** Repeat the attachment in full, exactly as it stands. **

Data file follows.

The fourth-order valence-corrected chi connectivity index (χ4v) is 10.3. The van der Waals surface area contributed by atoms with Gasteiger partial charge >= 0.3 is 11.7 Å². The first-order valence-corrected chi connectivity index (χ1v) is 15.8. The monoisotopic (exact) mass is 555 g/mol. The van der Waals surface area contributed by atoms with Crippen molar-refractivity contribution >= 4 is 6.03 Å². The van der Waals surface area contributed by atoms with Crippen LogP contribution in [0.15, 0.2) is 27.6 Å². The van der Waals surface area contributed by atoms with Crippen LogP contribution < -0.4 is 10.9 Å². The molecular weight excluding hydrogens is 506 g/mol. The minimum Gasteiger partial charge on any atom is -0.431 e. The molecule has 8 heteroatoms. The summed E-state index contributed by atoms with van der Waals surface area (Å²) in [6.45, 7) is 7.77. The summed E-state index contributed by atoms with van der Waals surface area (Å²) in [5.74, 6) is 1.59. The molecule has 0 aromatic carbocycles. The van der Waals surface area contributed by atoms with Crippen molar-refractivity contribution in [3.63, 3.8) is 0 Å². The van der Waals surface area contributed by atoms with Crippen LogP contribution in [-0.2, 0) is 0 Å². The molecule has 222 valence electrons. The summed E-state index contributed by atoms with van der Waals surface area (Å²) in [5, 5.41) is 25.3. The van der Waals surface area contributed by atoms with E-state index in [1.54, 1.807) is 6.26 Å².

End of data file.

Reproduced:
The fourth-order valence-corrected chi connectivity index (χ4v) is 10.3. The van der Waals surface area contributed by atoms with Gasteiger partial charge >= 0.3 is 11.7 Å². The first-order valence-corrected chi connectivity index (χ1v) is 15.8. The monoisotopic (exact) mass is 555 g/mol. The van der Waals surface area contributed by atoms with Crippen molar-refractivity contribution >= 4 is 6.03 Å². The van der Waals surface area contributed by atoms with Crippen LogP contribution in [0.15, 0.2) is 27.6 Å². The van der Waals surface area contributed by atoms with Crippen LogP contribution < -0.4 is 10.9 Å². The molecular weight excluding hydrogens is 506 g/mol. The minimum Gasteiger partial charge on any atom is -0.431 e. The molecule has 8 heteroatoms. The summed E-state index contributed by atoms with van der Waals surface area (Å²) in [6.45, 7) is 7.77. The summed E-state index contributed by atoms with van der Waals surface area (Å²) in [5.74, 6) is 1.59. The molecule has 0 aromatic carbocycles. The van der Waals surface area contributed by atoms with Crippen molar-refractivity contribution in [3.63, 3.8) is 0 Å². The van der Waals surface area contributed by atoms with Crippen LogP contribution in [-0.2, 0) is 0 Å². The molecule has 222 valence electrons. The summed E-state index contributed by atoms with van der Waals surface area (Å²) in [5, 5.41) is 25.3. The van der Waals surface area contributed by atoms with E-state index in [1.54, 1.807) is 6.26 Å².